What she did find is that the quality of the parent-child relationship, with both the father and the mother, trumped everything else.
“Forget that it’s divorce,” she said. “Think about growing up in a married home. Of course, it bothers kids when their parents quarrel. Conflict does matter. But what we’re saying is that the quality of your relationship with your parents matters a whole lot more than the parents’ relationship with each other.”
Her study was published in Psychology, Public Policy, and Law, a journal of the American Psychological Association.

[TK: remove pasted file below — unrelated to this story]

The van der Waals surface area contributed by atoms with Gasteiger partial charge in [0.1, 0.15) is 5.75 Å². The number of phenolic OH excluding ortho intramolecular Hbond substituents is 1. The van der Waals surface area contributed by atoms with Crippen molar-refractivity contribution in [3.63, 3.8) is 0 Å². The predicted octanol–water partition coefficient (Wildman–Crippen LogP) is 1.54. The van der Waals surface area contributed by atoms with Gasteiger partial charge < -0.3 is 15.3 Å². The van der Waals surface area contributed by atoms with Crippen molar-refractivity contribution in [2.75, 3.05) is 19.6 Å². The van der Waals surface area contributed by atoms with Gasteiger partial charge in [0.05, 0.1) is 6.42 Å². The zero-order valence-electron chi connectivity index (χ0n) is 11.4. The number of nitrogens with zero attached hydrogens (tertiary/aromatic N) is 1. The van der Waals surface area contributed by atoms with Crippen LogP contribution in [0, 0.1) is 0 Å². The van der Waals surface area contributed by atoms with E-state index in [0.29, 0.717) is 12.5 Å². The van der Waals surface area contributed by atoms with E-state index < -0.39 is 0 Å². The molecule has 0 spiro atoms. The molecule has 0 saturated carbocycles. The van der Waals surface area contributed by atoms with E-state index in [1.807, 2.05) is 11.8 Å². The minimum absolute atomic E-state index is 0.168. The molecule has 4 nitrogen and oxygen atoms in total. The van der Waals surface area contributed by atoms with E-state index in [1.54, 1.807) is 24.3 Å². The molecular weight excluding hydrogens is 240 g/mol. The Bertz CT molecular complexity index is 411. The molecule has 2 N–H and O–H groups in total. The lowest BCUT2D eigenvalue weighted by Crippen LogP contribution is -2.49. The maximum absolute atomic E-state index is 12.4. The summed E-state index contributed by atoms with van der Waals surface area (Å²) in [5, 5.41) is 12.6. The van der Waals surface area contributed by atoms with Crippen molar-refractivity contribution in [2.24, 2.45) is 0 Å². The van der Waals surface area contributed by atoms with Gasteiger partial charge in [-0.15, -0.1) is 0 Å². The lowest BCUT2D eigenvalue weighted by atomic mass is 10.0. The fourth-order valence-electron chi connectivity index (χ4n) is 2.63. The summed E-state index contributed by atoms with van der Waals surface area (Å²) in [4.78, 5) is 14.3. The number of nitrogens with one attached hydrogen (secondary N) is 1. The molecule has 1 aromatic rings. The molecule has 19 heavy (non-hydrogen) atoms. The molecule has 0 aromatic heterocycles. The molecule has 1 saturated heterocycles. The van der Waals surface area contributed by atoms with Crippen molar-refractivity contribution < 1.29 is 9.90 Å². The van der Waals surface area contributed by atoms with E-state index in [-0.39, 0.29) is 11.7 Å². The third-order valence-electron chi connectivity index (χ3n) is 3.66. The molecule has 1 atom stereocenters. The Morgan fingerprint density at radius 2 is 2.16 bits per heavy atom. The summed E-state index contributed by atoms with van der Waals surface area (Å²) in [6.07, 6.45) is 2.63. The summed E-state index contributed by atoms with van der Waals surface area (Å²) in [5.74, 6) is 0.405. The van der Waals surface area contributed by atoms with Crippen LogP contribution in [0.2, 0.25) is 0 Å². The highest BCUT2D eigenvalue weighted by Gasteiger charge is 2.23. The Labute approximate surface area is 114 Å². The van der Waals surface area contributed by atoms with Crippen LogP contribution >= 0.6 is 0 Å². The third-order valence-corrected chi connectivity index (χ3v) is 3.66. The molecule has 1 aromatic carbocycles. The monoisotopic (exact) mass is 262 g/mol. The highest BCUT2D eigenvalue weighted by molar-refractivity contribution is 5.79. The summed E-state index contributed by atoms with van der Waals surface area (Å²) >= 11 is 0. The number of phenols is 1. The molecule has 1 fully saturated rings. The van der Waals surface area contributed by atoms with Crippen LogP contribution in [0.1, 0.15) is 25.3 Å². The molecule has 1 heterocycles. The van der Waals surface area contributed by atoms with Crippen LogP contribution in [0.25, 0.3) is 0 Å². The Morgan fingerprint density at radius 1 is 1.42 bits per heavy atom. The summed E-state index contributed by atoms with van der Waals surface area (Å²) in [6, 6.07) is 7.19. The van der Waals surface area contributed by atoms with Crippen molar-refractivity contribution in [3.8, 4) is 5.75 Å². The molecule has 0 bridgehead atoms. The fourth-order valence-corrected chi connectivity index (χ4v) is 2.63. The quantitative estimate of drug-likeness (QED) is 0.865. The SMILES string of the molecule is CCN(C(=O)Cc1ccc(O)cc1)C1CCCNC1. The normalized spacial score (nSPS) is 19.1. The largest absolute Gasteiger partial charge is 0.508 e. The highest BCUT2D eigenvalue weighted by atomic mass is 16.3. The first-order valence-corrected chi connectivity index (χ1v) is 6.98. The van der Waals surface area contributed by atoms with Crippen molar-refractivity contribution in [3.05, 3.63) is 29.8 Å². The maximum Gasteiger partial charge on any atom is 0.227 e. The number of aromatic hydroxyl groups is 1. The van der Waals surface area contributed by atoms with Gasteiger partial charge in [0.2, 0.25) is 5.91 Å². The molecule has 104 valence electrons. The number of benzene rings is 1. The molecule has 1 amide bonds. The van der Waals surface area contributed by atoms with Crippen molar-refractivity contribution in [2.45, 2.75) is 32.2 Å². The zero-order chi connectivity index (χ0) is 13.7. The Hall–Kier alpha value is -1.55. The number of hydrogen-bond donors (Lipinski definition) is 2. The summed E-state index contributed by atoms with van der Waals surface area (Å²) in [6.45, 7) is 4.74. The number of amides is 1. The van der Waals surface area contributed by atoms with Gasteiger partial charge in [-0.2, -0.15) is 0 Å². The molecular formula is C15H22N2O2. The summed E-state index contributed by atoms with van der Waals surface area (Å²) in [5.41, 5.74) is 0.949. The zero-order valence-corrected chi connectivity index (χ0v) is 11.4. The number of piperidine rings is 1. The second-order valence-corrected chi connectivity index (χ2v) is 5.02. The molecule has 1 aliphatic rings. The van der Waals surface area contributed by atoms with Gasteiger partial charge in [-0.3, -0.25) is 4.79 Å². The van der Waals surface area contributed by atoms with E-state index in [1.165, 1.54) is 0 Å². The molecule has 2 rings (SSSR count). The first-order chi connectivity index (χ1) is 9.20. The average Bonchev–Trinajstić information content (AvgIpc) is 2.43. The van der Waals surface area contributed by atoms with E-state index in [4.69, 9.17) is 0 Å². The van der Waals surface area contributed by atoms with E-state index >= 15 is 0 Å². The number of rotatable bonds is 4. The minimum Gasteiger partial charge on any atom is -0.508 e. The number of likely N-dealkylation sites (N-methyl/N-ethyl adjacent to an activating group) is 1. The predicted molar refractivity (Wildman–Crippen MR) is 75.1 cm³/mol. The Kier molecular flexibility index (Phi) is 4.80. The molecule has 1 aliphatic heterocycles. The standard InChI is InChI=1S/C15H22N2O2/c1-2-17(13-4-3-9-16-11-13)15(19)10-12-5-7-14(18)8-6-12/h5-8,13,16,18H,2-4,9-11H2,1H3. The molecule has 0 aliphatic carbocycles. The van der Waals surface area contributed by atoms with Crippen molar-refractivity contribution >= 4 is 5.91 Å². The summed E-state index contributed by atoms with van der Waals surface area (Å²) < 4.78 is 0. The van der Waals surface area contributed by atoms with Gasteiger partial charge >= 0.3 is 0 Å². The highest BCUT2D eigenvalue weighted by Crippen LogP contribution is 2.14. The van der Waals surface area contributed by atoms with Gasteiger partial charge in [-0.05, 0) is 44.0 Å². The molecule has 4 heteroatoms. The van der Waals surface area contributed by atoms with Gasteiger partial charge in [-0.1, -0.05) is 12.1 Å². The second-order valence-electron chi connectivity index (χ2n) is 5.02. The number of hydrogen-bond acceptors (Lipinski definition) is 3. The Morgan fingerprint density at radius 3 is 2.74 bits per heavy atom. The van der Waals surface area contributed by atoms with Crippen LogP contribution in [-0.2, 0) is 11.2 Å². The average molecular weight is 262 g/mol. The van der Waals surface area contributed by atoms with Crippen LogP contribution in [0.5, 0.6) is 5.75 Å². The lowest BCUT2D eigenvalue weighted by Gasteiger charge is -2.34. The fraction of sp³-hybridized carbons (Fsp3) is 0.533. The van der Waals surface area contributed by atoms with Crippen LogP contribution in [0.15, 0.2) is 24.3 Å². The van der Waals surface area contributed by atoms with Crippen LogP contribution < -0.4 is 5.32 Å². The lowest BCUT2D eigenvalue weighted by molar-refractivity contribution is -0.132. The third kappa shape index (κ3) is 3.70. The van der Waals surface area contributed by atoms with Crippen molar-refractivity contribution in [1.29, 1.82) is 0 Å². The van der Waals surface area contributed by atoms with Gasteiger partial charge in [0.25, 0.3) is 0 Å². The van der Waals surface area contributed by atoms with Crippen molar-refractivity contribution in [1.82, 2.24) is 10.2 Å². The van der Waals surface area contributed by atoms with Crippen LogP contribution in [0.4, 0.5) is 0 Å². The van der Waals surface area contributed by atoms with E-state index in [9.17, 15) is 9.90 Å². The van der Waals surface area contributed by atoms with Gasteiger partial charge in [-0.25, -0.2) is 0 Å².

To truly help families move forward with the best interests of children front and center, Nielsen believes, the focus should be on developing programs and policies that strengthen the child’s relationship with each parent and reducing children’s exposure to conflict, “rather than assuming that joint physical custody is not an option.”
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